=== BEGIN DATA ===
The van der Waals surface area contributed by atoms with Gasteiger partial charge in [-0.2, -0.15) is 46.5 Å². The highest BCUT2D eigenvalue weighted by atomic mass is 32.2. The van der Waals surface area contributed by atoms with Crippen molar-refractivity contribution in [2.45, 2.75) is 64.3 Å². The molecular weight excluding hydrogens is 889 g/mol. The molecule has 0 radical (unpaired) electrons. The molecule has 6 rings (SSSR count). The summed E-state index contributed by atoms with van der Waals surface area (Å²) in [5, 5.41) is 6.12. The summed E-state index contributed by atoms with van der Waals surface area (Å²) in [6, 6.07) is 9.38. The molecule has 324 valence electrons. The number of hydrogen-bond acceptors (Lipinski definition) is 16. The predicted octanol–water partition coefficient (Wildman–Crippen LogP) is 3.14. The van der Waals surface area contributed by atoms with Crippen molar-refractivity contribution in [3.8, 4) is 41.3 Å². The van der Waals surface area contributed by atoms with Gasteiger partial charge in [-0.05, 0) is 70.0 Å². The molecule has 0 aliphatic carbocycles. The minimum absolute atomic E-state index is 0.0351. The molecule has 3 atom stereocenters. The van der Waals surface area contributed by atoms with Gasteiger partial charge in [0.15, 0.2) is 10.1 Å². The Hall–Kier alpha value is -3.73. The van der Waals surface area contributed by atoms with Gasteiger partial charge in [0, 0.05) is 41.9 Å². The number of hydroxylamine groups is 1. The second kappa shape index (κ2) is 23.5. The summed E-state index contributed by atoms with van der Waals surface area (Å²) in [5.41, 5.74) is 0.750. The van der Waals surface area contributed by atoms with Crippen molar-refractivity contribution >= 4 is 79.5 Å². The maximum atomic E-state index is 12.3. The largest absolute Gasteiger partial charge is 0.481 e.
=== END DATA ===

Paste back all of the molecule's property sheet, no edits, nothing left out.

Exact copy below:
The van der Waals surface area contributed by atoms with Gasteiger partial charge in [-0.2, -0.15) is 46.5 Å². The highest BCUT2D eigenvalue weighted by atomic mass is 32.2. The van der Waals surface area contributed by atoms with Crippen molar-refractivity contribution in [2.45, 2.75) is 64.3 Å². The molecular weight excluding hydrogens is 889 g/mol. The molecule has 0 radical (unpaired) electrons. The molecule has 6 rings (SSSR count). The summed E-state index contributed by atoms with van der Waals surface area (Å²) in [5, 5.41) is 6.12. The summed E-state index contributed by atoms with van der Waals surface area (Å²) in [6, 6.07) is 9.38. The molecule has 324 valence electrons. The number of hydrogen-bond acceptors (Lipinski definition) is 16. The predicted octanol–water partition coefficient (Wildman–Crippen LogP) is 3.14. The van der Waals surface area contributed by atoms with Crippen molar-refractivity contribution in [3.8, 4) is 41.3 Å². The van der Waals surface area contributed by atoms with Gasteiger partial charge in [-0.05, 0) is 70.0 Å². The molecule has 0 aliphatic carbocycles. The minimum absolute atomic E-state index is 0.0351. The molecule has 3 atom stereocenters. The van der Waals surface area contributed by atoms with Gasteiger partial charge in [0.15, 0.2) is 10.1 Å². The Hall–Kier alpha value is -3.73. The van der Waals surface area contributed by atoms with Gasteiger partial charge in [0, 0.05) is 41.9 Å². The number of hydroxylamine groups is 1. The second kappa shape index (κ2) is 23.5. The summed E-state index contributed by atoms with van der Waals surface area (Å²) in [5.41, 5.74) is 0.750. The van der Waals surface area contributed by atoms with Crippen molar-refractivity contribution >= 4 is 79.5 Å². The maximum atomic E-state index is 12.3. The largest absolute Gasteiger partial charge is 0.481 e.